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Byron Bay’s property market boomed in the early years of the pandemic but has since come off the boil, wiping about $455,000 from the region’s median home value.
But there are signs that prices in the popular holiday region could now be stabilising after a turbulent few years for the market.
Median home values in the Byron Bay Shire Council area have dropped about 25 per cent from their market peak, but now look to be stabilising. Credit: Elise Derwin
Prices in the local government area – which also covers the likes of Brunswick Heads, Suffolk Park, Ocean Shores and Broken Head – soared 77.3 per cent from March 2020 to their peak in April 2022, CoreLogic data shows, as remote workers flocked to the seaside region.
But once interest rates started to rise and workers were recalled to the office, values slipped, and they have fallen 24.8 per cent from their peak, sitting at a median of about $1.38 million in November.
That is still well above pre-pandemic levels though, said CoreLogic research director Tim Lawless, who noted values were 33.4 per cent higher than they were in March 2020.
“In dollar terms, that … equates to about a $345,000 increase, a net increase in accounting for that upswing, and then the downturn and then a very subtle level of growth for the last couple of months,” said Lawless.
While values have had a sizeable drop from their peak, Lawless said affordability would continue to be a challenge for the region, and could limit further price growth.
“I think affordability is still going to be a hurdle to Byron housing prices rising substantially over the coming year,” he said.
“There’s always going to be a level of demand to buy into really high-profile lifestyle markets like Byron Bay… for now, what I’d expect from Byron is probably a stabilisation in the market.”
Dwelling values were virtually flat over the three months to November, lifting 0.1 per cent, amid lower listing levels, as the volume of homes for sale was down 9.3 per cent year-on-year.
But vendors were still having to slash price expectations to sell. The median vendor discount on houses that sold in spring was 8.6 per cent, down from 9.7 per cent the previous year, but the discount on apartments increased to 11.3 per cent, up from 7.4 per cent.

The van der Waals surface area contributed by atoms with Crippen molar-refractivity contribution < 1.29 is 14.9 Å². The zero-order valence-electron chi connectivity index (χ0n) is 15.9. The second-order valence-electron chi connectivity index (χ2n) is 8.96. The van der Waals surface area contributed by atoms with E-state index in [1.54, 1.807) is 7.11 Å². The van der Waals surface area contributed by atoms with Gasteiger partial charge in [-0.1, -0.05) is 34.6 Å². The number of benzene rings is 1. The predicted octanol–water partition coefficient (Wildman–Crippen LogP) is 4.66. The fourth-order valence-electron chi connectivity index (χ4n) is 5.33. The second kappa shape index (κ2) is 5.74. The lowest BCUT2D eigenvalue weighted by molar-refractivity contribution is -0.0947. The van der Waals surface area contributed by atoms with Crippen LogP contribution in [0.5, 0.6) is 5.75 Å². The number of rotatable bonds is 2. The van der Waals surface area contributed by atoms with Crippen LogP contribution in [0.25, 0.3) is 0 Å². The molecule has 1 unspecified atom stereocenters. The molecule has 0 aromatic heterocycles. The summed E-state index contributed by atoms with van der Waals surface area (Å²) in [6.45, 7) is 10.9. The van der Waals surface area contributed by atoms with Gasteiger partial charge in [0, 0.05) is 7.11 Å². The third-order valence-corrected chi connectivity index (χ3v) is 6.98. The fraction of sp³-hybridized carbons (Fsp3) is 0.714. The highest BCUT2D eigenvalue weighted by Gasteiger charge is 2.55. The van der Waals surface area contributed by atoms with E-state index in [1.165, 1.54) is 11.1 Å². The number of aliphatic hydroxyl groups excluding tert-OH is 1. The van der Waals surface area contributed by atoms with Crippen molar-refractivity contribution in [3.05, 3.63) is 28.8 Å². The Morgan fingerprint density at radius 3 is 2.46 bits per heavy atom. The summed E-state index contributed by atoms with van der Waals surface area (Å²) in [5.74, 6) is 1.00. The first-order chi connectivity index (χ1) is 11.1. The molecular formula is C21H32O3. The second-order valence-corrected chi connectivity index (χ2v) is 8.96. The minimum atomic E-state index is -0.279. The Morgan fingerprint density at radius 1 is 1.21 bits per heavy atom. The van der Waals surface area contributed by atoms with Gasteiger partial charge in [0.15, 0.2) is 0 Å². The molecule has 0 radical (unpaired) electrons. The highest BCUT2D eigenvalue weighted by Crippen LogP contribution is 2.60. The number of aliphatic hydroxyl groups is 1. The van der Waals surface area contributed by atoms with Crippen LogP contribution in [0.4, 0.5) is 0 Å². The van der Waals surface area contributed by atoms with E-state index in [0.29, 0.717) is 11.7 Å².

Lawless did not expect to see a significant level of capital gain return to the marketplace until interest rates started to come down.
James Duigan, a personal trainer to stars such as Chris Hemsworth, recently relisted his luxurious Byron hinterland home after it passed in for $14.8 million at auction in April.
Duigan said after the property passed in they took it off the market during winter and let a Hollywood friend stay there.
Personal trainer James Duigan has listed his house for sale in the Byron hinterland after a previous campaign last year. Credit: Natalie Grono
“I just feel like [the] stars are aligning. It’s going to be an interesting next couple of years… because so many places got bought and had these incredible houses built on them. So the whole area has transformed, but no one knows it yet,” he said.
Terase Davidson and Bethwyn Richards from The Agency listed the property just outside the Byron Shire for expressions of interest with an initial guide of $13 million to $15 million.
“All the paints, the colours, the furniture, the textiles are custom,” said Davidson of the property. “Every little aspect of it has been really thoughtfully curated and put together.”
The interest has been remarkable, Davidson said, adding that the top end of the market was performing well.
The Newrybar property falls within the neighbouring Ballina Shire, where values are more than 18 per cent lower than their peak price, but have been stabilising recently. Values are still more than 40 per cent higher than they were in early 2020.
Within the same suburb the site of the Harvest restaurant is up for sale. The opportunity to be the landlord of three titles is listed by Noel Nicholson and John Howard from Ray White Rural (Estates and Vineyards).
Fifteen years ago, a couple purchased the properties to help their adult children set up businesses. One son developed the Harvest restaurant, deli and historic bakery, and the other son developed the merchants and retail spaces.
Howard said it was an opportunity to own iconic real estate in a very strategic area of the Byron Bay Hinterland.
“There’s really nothing quite like it in terms of food and beverage and retail opportunities up there,” he said. “The rental return at the moment provides a decent yield … but the potential yield would be much greater moving forward.”
There are another three years of guaranteed rental income, but those amounts were not disclosed. The guide for the lot is $11 million.
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